Adjust D-D for HCT?

Adjust D-D for HCT?
Jul 21, 2013 3:52pm

From Michael Suter, MT (ASCP) SH Senior Clinical Scientist, Hematology, Peace Health Laboratories, Springfield, Oregon.

George, I am curious about your thoughts on how to best address the effect of high hematocrits (HCTs) on the quantitative latex D-dimer assays such as the Stago D-Di test. With high HCT samples, there is a relative decrease in plasma causing a relative excess of anticoagulant. With prothrombin time (PT ) and partial thromboplastin time (PTT , APTT ), it’s necessary to redraw the patient into a tube with a decreased amount of anticoagulant to normalize the plasma:anticoagulant ratio. You can’t simply correct mathematically for the excess anticoagulant, because the effect is more than dilutional and the test may end up measuring citrate anticoagulation instead of just the in vivo patient anticoagulation. Empirical studies were required to show that high HCT becomes significant above 55%.

It occurs to me that with D-dimer, the only effect of excess anticoagulant is dilution. The assay uses latex beads coated with monoclonal antibody, and citrate would presumably have no inhibitory effect on that reaction. So it might be quicker, easier, less expensive and kinder to the patient just to mathematically correct for the dilutional effect in patients with high HCT. Here is how I see the math working:

Or in Excel: Cal Factor=2.7/(((100-HCT)/100)*4.5). Do you see a problem with this approach?

Post-script sent August 10: George, My question holds, but I see an error in my math. Let me reply to you with updated calculations in a bit. Mike.

Hi, Mike, and thank you for your thoughtful post. Thanks, also for being patient with me and I’ve not received the update you refer to, please re-send it at your convenience. You may also wish to rework the table and formula to account for 3 mL tubes, which are perhaps more commonly used, however, given we are working with a ratio, the total volumes will drop out of the formula.

Your idea raises a question of test principle, which I have been puzzling over for a few days. Does the excess anticoagulant, in fact, exert a dilutional effect upon the D-Dimer assay? The PT and PTT prolongation is not so much dilutional as it is a chemical reaction in which the excess citrate removes plasma ionic calcium that would otherwise participate in the clotting sequence. I’m not certain the same issue arises with the D-dimer assay. Also I’ve wondered whether your suggested mathematical correction would have a clear clinical consequence, given the relatively high CVs associated with coagulation assays in general.

I’ve contacted a few folks who may have more experience and expertise with the quantitative D-dimer assay for assistance, so watch for comments within the next few days. Geo.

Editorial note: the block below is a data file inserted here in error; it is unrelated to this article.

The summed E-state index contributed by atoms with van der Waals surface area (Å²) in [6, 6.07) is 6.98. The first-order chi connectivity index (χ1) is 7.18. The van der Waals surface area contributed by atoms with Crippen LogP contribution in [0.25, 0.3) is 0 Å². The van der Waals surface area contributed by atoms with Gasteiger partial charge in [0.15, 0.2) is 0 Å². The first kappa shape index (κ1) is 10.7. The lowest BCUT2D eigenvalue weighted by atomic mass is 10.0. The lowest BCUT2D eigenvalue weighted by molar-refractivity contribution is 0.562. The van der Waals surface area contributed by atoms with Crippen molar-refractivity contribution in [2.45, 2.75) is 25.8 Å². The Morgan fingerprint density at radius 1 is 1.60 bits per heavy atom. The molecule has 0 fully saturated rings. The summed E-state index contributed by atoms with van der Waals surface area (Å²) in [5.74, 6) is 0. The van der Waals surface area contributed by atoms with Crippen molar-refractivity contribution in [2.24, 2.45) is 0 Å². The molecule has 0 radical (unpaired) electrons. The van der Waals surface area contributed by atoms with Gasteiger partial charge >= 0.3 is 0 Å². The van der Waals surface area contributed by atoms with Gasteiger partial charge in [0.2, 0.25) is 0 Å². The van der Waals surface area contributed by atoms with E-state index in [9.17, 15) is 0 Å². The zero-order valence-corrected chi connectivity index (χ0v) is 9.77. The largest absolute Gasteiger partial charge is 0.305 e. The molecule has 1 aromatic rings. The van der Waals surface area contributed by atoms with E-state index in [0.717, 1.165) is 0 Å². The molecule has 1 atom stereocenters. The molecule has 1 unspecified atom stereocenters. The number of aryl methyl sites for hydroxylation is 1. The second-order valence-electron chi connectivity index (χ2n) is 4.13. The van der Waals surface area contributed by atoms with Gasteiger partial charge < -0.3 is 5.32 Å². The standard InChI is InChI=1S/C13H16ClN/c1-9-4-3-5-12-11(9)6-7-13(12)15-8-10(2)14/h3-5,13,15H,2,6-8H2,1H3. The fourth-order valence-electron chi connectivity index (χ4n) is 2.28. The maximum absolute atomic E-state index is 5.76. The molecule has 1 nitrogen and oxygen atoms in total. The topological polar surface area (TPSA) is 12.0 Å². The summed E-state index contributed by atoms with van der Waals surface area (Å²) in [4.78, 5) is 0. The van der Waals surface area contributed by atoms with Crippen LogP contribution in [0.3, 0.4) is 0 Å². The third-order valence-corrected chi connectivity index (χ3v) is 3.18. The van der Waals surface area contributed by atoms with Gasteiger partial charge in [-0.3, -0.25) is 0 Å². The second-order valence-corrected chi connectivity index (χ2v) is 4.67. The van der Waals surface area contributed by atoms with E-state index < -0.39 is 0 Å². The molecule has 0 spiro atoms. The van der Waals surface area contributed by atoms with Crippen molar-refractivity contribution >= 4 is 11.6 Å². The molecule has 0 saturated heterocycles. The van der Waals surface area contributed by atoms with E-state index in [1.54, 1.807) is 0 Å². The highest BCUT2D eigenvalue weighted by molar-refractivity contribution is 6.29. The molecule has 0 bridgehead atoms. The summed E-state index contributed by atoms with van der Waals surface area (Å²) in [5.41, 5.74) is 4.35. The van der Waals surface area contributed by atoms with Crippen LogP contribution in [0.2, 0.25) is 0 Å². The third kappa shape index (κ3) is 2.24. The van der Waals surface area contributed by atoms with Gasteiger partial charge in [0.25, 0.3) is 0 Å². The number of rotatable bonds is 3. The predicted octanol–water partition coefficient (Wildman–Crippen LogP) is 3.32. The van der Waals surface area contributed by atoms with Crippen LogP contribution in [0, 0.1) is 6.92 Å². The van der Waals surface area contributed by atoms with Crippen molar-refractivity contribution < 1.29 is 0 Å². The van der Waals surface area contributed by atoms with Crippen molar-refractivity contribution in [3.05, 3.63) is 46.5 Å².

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From Michael Suter, MT (ASCP) SH Senior Clinical Scientist, Hematology, Peace Health Laboratories, Springfield, Oregon.

George, I am curious about your thoughts on how to best address the effect of high hematocrits (HCTs) on the quantitative latex D-dimer assays such as the Stago D-Di test. With high HCT samples, there is a relative decrease in plasma causing a relative excess of anticoagulant. With prothrombin time (PT ) and partial thromboplastin time (PTT , APTT ), it’s necessary to redraw the patient into a tube with a decreased amount of anticoagulant to normalize the plasma:anticoagulant ratio. You can’t simply correct mathematically for the excess anticoagulant, because the effect is more than dilutional and the test may end up measuring citrate anticoagulation instead of just the in vivo patient anticoagulation. Empirical studies were required to show that high HCT becomes significant above 55%.

It occurs to me that with D-dimer, the only effect of excess anticoagulant is dilution. The assay uses latex beads coated with monoclonal antibody, and citrate would presumably have no inhibitory effect on that reaction. So it might be quicker, easier, less expensive and kinder to the patient just to mathematically correct for the dilutional effect in patients with high HCT. Here is how I see the math working:

Or in Excel: Cal Factor=2.7/(((100-HCT)/100)*4.5). Do you see a problem with this approach?

Post-script sent August 10: George, My question holds, but I see an error in my math. Let me reply to you with updated calculations in a bit. Mike.

Hi, Mike, and thank you for your thoughtful post. Thanks, also for being patient with me and I’ve not received the update you refer to, please re-send it at your convenience. You may also wish to rework the table and formula to account for 3 mL tubes, which are perhaps more commonly used, however, given we are working with a ratio, the total volumes will drop out of the formula.

Your idea raises a question of test principle, which I have been puzzling over for a few days. Does the excess anticoagulant, in fact, exert a dilutional effect upon the D-Dimer assay? The PT and PTT prolongation is not so much dilutional as it is a chemical reaction in which the excess citrate removes plasma ionic calcium that would otherwise participate in the clotting sequence. I’m not certain the same issue arises with the D-dimer assay. Also I’ve wondered whether your suggested mathematical correction would have a clear clinical consequence, given the relatively high CVs associated with coagulation assays in general.

I’ve contacted a few folks who may have more experience and expertise with the quantitative D-dimer assay for assistance, so watch for comments within the next few days. Geo.

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